Low-income households, young people and Black people’s financial wellbeing most impacted by cost-of-living crisis
Today, new findings are published as part of the National Centre for Social Research (NatCen)’s annual Society Watch, which in 2023 looks at how the cost-of-living crisis has affected people’s behaviours, consumption patterns and wellbeing
In 2023, the people of Britain are facing the second nationwide crisis in three years. As the country recovers from COVID-19, price rises rapidly outstripping rises in average wages and benefits, an acute challenge is presented for people on lower incomes, and those with more limited financial resilience.
This report, The Price We Pay – the social impact of the cost-of-living crisis, launched at an event supported by the Nuffield Foundation, examines NatCen Panel research which found low-income households, younger people and Black people were most likely to be impacted by rising prices:
- Nearly 40% of Black people and 50% of people ‘finding it very difficult’ to make ends meet were in arrears with household bills
- Nearly two thirds of participants had cut back on saving habits, with young middle-aged people (30- to 49-year olds) particularly likely to be doing so
- 47% of participants, and higher proportions of younger adults and people ‘finding it very difficult’ to make ends meet, were buying less healthy food
- 40% of participants were very worried about money, with men typically more worried than women, and rates of worry about mental health and work-life balance remained significantly higher than before the pandemic.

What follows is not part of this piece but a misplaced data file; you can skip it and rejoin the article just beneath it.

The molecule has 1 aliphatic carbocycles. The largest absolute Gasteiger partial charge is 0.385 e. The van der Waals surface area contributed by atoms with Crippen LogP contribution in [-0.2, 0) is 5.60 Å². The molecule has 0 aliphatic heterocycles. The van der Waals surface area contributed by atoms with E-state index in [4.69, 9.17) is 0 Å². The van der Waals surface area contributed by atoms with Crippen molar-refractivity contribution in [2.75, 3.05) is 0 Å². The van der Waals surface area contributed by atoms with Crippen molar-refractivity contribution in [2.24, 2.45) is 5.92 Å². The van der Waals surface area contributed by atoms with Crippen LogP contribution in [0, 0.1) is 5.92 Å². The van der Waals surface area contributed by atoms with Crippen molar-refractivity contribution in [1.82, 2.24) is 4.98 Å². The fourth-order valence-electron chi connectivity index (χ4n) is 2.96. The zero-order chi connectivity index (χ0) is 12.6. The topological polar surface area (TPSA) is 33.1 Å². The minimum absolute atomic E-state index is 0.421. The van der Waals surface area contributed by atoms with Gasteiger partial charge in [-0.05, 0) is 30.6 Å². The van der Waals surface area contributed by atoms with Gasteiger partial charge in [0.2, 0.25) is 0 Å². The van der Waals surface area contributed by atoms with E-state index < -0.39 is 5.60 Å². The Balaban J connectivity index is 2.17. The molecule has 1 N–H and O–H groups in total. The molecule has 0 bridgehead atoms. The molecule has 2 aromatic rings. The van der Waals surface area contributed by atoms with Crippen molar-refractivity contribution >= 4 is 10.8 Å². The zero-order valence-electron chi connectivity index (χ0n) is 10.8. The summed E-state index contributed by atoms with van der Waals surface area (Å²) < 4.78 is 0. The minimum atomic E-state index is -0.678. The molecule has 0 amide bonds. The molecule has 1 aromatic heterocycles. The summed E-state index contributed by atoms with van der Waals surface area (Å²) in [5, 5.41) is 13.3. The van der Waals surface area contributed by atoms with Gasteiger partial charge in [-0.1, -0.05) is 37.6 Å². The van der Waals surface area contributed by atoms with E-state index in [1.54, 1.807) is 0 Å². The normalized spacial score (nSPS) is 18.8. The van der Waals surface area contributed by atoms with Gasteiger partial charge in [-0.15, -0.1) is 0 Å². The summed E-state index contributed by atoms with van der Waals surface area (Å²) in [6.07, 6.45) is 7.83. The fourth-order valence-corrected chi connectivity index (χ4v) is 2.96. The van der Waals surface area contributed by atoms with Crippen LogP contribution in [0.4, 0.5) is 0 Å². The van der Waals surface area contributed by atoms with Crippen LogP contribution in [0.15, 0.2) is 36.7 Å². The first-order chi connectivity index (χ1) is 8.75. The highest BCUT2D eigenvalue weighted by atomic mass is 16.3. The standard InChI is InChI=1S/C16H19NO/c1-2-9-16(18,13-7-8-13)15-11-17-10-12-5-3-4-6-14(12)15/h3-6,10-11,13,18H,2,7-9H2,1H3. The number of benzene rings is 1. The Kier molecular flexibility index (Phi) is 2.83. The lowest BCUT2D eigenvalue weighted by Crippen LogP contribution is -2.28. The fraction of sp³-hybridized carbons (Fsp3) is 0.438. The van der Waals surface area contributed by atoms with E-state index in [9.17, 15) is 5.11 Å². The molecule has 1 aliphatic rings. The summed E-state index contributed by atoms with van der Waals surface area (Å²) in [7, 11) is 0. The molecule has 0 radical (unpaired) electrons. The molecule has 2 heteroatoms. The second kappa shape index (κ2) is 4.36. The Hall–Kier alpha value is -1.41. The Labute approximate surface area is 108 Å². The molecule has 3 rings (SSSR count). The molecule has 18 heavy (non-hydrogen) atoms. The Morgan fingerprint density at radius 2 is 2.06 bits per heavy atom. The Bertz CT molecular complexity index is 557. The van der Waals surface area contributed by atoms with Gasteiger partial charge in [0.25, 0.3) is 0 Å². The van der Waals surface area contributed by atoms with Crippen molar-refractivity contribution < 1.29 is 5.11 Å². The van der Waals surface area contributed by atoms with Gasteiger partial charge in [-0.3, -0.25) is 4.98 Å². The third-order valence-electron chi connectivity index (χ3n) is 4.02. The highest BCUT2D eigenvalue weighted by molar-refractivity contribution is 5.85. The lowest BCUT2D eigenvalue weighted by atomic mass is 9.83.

Demographic divides and responses to the crisis
People were most likely to report cutting back expenditure by eating less fresh food, cutting back on social visits, making fewer journeys, spending less on gifts, and reducing the number or cost of holidays. Men were more likely than women to say they had reduced their spending. Cost-cutting measures were also more common in younger participants, those from minority ethnic backgrounds and those who reported finding their current financial situation very difficult.
Groups who were more likely to be in arrears in 2019 – Black people and people struggling with their current income – were in a much worse position in 2023. The proportion with household bills arrears increased from 19% to 39% for Black people and from 43% to 48% for those ‘finding it very difficult’ financially.
Changes in worries and life satisfaction
The proportion of people worrying about money or debt has grown since the pandemic, but a sharper rise is visible in worries about mental health and work-life balance. The proportion of those feeling very dissatisfied with their life also increased, most notably from 3% to 7% for people aged 40-49, and 30% of people ‘finding it very difficult’ very dissatisfied.
Richard Brown, Director of Society Views and co-author of the Society Watch 2023 report said: “The cost-of-living crisis is not affecting everyone equally, people who have experienced long-term disadvantage and ran down their financial resilience during the COVID-19 pandemic are now most exposed to rising prices. So far, most people’s cost-cutting measures have focused on non-essentials, but people are saving less and borrowing more, and the crisis is leading to a substantial minority of people going hungry or without heating. Government support has cushioned the blow to date, but continuing action may be needed to minimise damage to people’s lives and society’s long-term prosperity.”